Speaking with Soccerscene, Football Victoria CEO Peter Filopoulos claims the current period presents the game with challenges but also opportunities for the future.
Filopoulos, a highly experienced administrator across a variety of sports, believes nothing in his career compares to the impact the COVID-19 pandemic is currently having.
“This is the biggest disruption that’s faced sport, not just football,” he said.
“In my time of 30 years in sports administration, I’ve never seen anything like it before.
“But I also see this crisis as an opportunity for football to position itself at the backend of this.
“To be able to build a platform for us to change the way we do business and the way we do things, that’s what I’m looking forward to.”
In unprecedented times, Filopoulos said the organisation, alongside collaborative efforts with the FFA, are filling the void for football participants through alternative means.
Initiatives which focus on the mental and physical wellbeing of the footballing community have been implemented in recent weeks.
“We’ve been driving some digital content, which is fantastic,” he said.
“We’ve introduced the #LiveLoveFootball at home campaign.This is a series of skills, videos, activities, quizzes, podcasts, throwbacks, classic moments and more.
“We’ve also got Skills Hub through FFA, that helps the grassroots football community stay active and connected through this time.
“FFA recently launched this online skills hub developed in association with all of us federations, with the #PlayAtHomeChallenge.”
With all football activity suspended until May 31 at the very least, Football Victoria has been in constant contact with local councils, in regards to supporting grassroots football clubs in the state.
According to Filopoulos, around ten councils have already provided rent relief for clubs during this period, with hopefully more to come.
“We are working with the rest of them,” he said.
“We’ve written to them and we’re speaking to them to help support our football clubs in the time of need.
“Not only on the rent relief, but also to try and access facilities post the winter season, for when we resume football activity and (most likely) encroach on the spring season.”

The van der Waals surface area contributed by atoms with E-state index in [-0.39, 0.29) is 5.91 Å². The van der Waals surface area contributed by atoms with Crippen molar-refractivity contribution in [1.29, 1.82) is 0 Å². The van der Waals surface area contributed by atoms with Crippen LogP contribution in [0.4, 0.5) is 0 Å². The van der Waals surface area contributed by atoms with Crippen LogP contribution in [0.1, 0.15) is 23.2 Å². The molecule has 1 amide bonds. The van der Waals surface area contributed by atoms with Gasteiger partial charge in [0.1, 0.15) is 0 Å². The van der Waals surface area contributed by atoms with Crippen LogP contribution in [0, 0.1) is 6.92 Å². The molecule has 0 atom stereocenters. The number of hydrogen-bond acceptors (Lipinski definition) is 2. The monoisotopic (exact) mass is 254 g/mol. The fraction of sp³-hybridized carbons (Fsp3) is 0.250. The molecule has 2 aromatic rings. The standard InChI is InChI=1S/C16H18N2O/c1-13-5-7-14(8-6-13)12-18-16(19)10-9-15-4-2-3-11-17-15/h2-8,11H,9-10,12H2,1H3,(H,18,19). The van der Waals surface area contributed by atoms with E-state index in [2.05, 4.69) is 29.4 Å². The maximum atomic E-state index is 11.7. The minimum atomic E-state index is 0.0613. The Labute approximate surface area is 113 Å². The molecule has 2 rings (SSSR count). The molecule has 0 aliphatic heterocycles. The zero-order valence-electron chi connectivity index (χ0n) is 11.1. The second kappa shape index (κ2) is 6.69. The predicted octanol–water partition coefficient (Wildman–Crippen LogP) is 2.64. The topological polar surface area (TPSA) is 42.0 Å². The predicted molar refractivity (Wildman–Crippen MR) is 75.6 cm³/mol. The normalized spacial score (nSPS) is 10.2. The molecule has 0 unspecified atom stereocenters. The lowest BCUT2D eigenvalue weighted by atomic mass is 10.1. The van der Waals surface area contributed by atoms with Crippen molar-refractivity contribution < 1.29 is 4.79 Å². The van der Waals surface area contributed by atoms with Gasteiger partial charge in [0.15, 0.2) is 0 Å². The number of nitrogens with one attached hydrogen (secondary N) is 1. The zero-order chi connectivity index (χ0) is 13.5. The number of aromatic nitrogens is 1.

The state governing body has been in consistent dialogue with all levels of government on a number of fronts, including financial assistance.
The organisation recently sent all of its member federation clubs a government assistance overview for the current COVID-19 pandemic.
The Football Victoria CEO explained he is also working with other sports in a bid to garner support from government.
“We’ve all got the common challenge and the common problems,” he said.
“So, we are working as a conglomerate to lobby government.
“Government’s going to be looking towards us for social economic recovery in the backend, we need to be in a financial position to have the capability to do it, so we need the support.”
With recent suggestions a possible rebuild of the game could be close, Filopoulos believes a national second division and connected football pyramid will be a reality in the near future.
“That’s something Football Victoria are very big advocates of. (We are) working with FFA closely to try and deliver that sooner, rather than later.
“I think we’ve got a very supportive CEO and Chair at FFA, it’s a matter of now putting those plans in motion.
“I’d like to think that we can accelerate that strategy at some point, once we are out of this crisis.”
A key to that strategy in a prospective national second division is the involvement of broadcast partners, with Football Victoria having already begun talks about their own product to streaming services such as Optus Sport and Kayo Sports.
“(Discussions) are still progressing, but given that we’ve got no content really to upload or share at the moment it’s gone a little bit on the backburner, hopefully we can resume these discussions at some point.”
For now, however, planning continues behind the scenes at Football Victoria for when football does return.
“In terms of when we get back, we are looking at a number of scenarios at the moment,” Filopoulos said.
“Depending on when we can start, we believe we will be able to complete certain competitions.”
One thing’s for sure, football will bounce back.